“We don’t know how much right-wing grievances will work, how much basically stoking outrage will work,” Baragona said. “It worked during the Obama years, and that’s the formula they’re trying to replicate right now. But we just got through with a Trump era, and now the guy who helped trumpet [and] amplify them on Twitter, he’s gone now. His Twitter account’s gone. And many of his fans are not coming back, so it just remains to be seen.”

Fox isn’t Trumpy enough for Trump’s base — and it’s too Trumpy for many others

Coming as it did toward the end of a year in which the station again finished as the most-watched cable news network, Baragona characterized Election Day as a major “inflection point” for Fox. By then, Trump had already made known his displeasure with Fox for its failure to rig polls in his favor or to only interview Republicans who supported him, though he still promoted Fox hosts who toed the line, such as Tucker Carlson and Sean Hannity. But everything changed the night Fox News infamously called Arizona for Biden.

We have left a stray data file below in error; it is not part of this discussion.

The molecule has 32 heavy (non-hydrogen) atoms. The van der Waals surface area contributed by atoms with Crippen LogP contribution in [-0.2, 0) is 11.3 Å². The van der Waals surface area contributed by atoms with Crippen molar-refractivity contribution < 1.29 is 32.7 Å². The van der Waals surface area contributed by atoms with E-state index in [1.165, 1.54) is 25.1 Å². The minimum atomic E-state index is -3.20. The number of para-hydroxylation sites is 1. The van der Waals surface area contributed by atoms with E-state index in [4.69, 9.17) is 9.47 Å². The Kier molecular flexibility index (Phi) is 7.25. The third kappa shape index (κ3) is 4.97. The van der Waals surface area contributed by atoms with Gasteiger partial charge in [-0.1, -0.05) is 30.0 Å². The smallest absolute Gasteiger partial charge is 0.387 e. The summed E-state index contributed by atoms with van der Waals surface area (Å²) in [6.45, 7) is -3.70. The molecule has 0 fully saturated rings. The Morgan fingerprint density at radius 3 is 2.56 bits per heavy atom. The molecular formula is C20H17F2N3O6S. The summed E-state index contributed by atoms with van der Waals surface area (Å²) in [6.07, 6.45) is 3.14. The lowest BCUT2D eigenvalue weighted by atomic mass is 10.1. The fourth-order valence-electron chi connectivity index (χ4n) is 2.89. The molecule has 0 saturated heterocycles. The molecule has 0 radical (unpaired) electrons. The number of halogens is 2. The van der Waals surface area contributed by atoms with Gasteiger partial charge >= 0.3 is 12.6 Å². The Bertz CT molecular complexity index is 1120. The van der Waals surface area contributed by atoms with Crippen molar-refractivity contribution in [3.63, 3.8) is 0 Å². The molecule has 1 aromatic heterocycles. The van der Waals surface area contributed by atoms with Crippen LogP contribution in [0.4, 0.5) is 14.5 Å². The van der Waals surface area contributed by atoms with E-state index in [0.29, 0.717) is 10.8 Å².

Fox News’s Arizona call was early — competing cable news networks didn’t call the state until days later — but turned out to be accurate. Nonetheless, it threw a major wrench in Trump’s barely concealed plan to steal the election by prematurely declaring victory.

Axios’s Jonathan Swan and Zachary Basu recently explained how the plan was supposed to work and how it went off the rails once Fox News put Arizona in Biden’s column:

For weeks, Trump had been laying the groundwork to declare victory on election night — even if he lost. But the real-time results, punctuated by Fox’s shocking call, upended his plans and began his unraveling.